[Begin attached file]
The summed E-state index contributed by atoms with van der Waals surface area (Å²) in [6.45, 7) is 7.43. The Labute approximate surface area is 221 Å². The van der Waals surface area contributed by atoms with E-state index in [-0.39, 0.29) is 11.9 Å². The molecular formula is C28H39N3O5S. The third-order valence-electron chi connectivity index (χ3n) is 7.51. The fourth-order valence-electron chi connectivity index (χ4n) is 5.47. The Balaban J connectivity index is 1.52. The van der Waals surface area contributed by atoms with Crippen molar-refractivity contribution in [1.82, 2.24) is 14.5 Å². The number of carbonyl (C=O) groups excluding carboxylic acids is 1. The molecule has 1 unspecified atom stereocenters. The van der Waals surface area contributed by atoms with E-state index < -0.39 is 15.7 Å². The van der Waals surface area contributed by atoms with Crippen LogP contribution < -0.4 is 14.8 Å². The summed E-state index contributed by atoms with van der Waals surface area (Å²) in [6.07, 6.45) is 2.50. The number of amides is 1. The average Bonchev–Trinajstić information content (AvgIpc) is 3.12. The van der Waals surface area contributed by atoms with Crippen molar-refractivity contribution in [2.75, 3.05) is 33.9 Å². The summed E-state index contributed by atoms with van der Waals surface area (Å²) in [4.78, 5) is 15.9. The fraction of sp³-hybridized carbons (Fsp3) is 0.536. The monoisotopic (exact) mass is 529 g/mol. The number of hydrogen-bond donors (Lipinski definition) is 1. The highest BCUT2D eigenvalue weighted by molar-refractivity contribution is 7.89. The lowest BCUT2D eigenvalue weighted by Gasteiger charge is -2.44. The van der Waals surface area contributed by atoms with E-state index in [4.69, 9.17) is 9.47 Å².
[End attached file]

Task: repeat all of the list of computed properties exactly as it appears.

The summed E-state index contributed by atoms with van der Waals surface area (Å²) in [6.45, 7) is 7.43. The Labute approximate surface area is 221 Å². The van der Waals surface area contributed by atoms with E-state index in [-0.39, 0.29) is 11.9 Å². The molecular formula is C28H39N3O5S. The third-order valence-electron chi connectivity index (χ3n) is 7.51. The fourth-order valence-electron chi connectivity index (χ4n) is 5.47. The Balaban J connectivity index is 1.52. The van der Waals surface area contributed by atoms with Crippen molar-refractivity contribution in [1.82, 2.24) is 14.5 Å². The number of carbonyl (C=O) groups excluding carboxylic acids is 1. The molecule has 1 unspecified atom stereocenters. The van der Waals surface area contributed by atoms with E-state index < -0.39 is 15.7 Å². The van der Waals surface area contributed by atoms with Crippen LogP contribution < -0.4 is 14.8 Å². The summed E-state index contributed by atoms with van der Waals surface area (Å²) in [6.07, 6.45) is 2.50. The number of amides is 1. The average Bonchev–Trinajstić information content (AvgIpc) is 3.12. The van der Waals surface area contributed by atoms with Crippen molar-refractivity contribution in [2.75, 3.05) is 33.9 Å². The summed E-state index contributed by atoms with van der Waals surface area (Å²) in [4.78, 5) is 15.9. The fraction of sp³-hybridized carbons (Fsp3) is 0.536. The monoisotopic (exact) mass is 529 g/mol. The number of hydrogen-bond donors (Lipinski definition) is 1. The highest BCUT2D eigenvalue weighted by molar-refractivity contribution is 7.89. The lowest BCUT2D eigenvalue weighted by Gasteiger charge is -2.44. The van der Waals surface area contributed by atoms with E-state index in [4.69, 9.17) is 9.47 Å².